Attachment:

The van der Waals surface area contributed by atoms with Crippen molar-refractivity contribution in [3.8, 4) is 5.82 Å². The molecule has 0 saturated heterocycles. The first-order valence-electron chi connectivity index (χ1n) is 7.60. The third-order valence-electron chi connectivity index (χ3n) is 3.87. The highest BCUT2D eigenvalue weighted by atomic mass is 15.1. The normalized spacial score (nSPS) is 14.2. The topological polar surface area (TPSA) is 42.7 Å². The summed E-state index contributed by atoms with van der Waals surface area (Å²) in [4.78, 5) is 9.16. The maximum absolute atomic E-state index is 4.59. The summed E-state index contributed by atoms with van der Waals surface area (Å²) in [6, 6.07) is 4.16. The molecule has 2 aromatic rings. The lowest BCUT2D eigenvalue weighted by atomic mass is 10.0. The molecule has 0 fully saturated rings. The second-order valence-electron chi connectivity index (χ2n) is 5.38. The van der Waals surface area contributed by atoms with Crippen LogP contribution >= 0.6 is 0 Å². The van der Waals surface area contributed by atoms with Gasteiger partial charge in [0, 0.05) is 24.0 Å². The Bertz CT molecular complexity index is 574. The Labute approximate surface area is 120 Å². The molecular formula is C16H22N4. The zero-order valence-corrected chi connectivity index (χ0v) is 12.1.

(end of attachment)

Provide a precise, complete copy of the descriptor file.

The van der Waals surface area contributed by atoms with Crippen molar-refractivity contribution in [3.8, 4) is 5.82 Å². The molecule has 0 saturated heterocycles. The first-order valence-electron chi connectivity index (χ1n) is 7.60. The third-order valence-electron chi connectivity index (χ3n) is 3.87. The highest BCUT2D eigenvalue weighted by atomic mass is 15.1. The normalized spacial score (nSPS) is 14.2. The topological polar surface area (TPSA) is 42.7 Å². The summed E-state index contributed by atoms with van der Waals surface area (Å²) in [4.78, 5) is 9.16. The maximum absolute atomic E-state index is 4.59. The summed E-state index contributed by atoms with van der Waals surface area (Å²) in [6, 6.07) is 4.16. The molecule has 2 aromatic rings. The lowest BCUT2D eigenvalue weighted by atomic mass is 10.0. The molecule has 0 fully saturated rings. The second-order valence-electron chi connectivity index (χ2n) is 5.38. The van der Waals surface area contributed by atoms with Crippen LogP contribution >= 0.6 is 0 Å². The van der Waals surface area contributed by atoms with Gasteiger partial charge in [0, 0.05) is 24.0 Å². The Bertz CT molecular complexity index is 574. The Labute approximate surface area is 120 Å². The molecular formula is C16H22N4. The zero-order valence-corrected chi connectivity index (χ0v) is 12.1.